In West Hollywood, California, a new poster design combines two iconic flags, and coins a controversial hashtag. A snake sits coiled in the foreground, with a rainbow pattern in the background. On the bottom are the words: “#ShootBack.” It evokes both the Revolutionary-era “Don’t Treat on Me” flag, and the gay pride flag. Though that hashtag is new, it carries a significance critics find problematic. On Sunday, a man armed with a semi-automatic rifle killed 49 and wounded 53 people at a gay nightclub in Orlando, Florida. This attack, the deadliest mass shooting in U.S. history, has been attributed to his homophobia.
#ShootBack. The meaning seems pretty clear, though the fallout remains murky for now.
The Daily Wire reports the design started popping up on Wednesday morning, with posters and stickers all over the city. Authorities worry that the hashtag, though well intentioned, might incite violence.
Captain Holly Perez, head honcho at the Los Angeles Sheriff’s Office West Hollywood Station, had this statement for LawNewz.com:
As far as the law enforcement perspective, I believe we all understand the sentiment & people feeling the need to respond, but I’m worried by this kind of feeling or rhetoric being put out. I absolutely uphold and believe in the First Amendment rights of every person. However, we don’t need anyone starting violent reaction to an already tense situation. I would hope that the feelings of outrage can be tempered and poured into a positive and non-violent response.
In a talk with The Los Angeles Times, she said things have been tense in West Hollywood, which has a high LGBT population, since the shooting.
West Hollywood Mayor Lauren Meister also voiced concern.
“We are disturbed by them,” she told the LA Times. “We don’t believe in an eye for an eye, and we advocate against gun violence.”
Other locals also voiced their opposition when talking to the LA Times, and Oscar Delgado, West Hollywood’s director of public works, said city employees are following standard procedure and removing #ShootBack signs from public property.
Don’t expect much institutional action in connection to this, though. Sergeant Lance Eddins told LawNewz.com the Sheriff’s Office hasn’t received any citizen complaints about it.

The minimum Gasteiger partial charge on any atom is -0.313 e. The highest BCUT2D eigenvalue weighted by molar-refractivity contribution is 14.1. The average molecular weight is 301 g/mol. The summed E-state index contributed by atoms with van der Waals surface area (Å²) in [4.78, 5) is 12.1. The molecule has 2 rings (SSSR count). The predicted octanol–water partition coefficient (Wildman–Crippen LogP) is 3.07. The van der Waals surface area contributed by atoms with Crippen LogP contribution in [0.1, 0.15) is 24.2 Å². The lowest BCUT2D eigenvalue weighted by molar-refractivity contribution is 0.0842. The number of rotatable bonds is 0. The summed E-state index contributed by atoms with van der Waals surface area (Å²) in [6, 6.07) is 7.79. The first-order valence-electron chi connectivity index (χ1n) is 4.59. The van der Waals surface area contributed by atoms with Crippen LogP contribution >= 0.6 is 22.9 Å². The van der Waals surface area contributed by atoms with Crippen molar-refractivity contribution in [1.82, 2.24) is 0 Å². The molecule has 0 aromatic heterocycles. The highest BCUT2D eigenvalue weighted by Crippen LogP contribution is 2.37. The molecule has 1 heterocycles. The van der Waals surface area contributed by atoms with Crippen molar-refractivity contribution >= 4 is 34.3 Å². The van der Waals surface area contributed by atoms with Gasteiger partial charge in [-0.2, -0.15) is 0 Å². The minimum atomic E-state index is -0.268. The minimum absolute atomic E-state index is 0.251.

PJ Media reported that they spoke to the conservative street artist, “Sabo,” who claimed to speak on behalf of the group responsible. Sabo is the person who made that picture of Ted Cruz with a cigarette, and a tattooed, muscular body.
“It’s important that people know that this image came out of the gay community,” he said, according to the outlet.
As of Friday afternoon, #ShootBack hasn’t blown up on social media or anything, but it has gained some traction.
— Glenn Brown (@RandomHero30) June 17, 2016
— MR. Marty (@gigg423) June 17, 2016
— ALWAYS TRUMP! (@Always_Trump) June 17, 2016
#ShootBack like a boss. Get trained. Be armed. It is your right, regardless of sexual orientation. 🔫🌈
— Leah the Boss (@LeahRBoss) June 17, 2016
— ScottInSC (@ScottInSC) June 16, 2016
Safe to say it has gained support from some conservatives.
Update — June 17, 4:07 p.m. EST: Mayor Meister issued LawNewz.com this statement.
We at the City of West Hollywood are very disturbed and saddened by the message on these #shootback signs that have been plastered in the public right-of-way in many locations throughout West Hollywood. Our City advocates against gun violence and the proliferation of guns … Period.
The shooting massacre in Orlando, which took the lives of nearly 50 people, is tragic. There are no words that capture the heartbreak we have felt this week. It’s been an emotional rollercoaster for all of us. But we refuse to allow hate to win. We must not let tragedy pull us downward into a spiral that perpetrates violence over peace.
Monday night, we had a vigil for the Orlando victims at Micky’s in West Hollywood. There were more than 700 people. Yes, people were angry, people were frustrated, people were scared, and people were sad. But people did not call for violence. On the contrary — they called for our federal representatives to take action for stricter gun control. The message from the community Monday night was to love, not hate … to have pride, not fear.
What happened in Orlando demonstrates that we still have a long way to go to achieve full equality and acceptance of the LGBTQ community — in Orlando, and in every city and state in this country.
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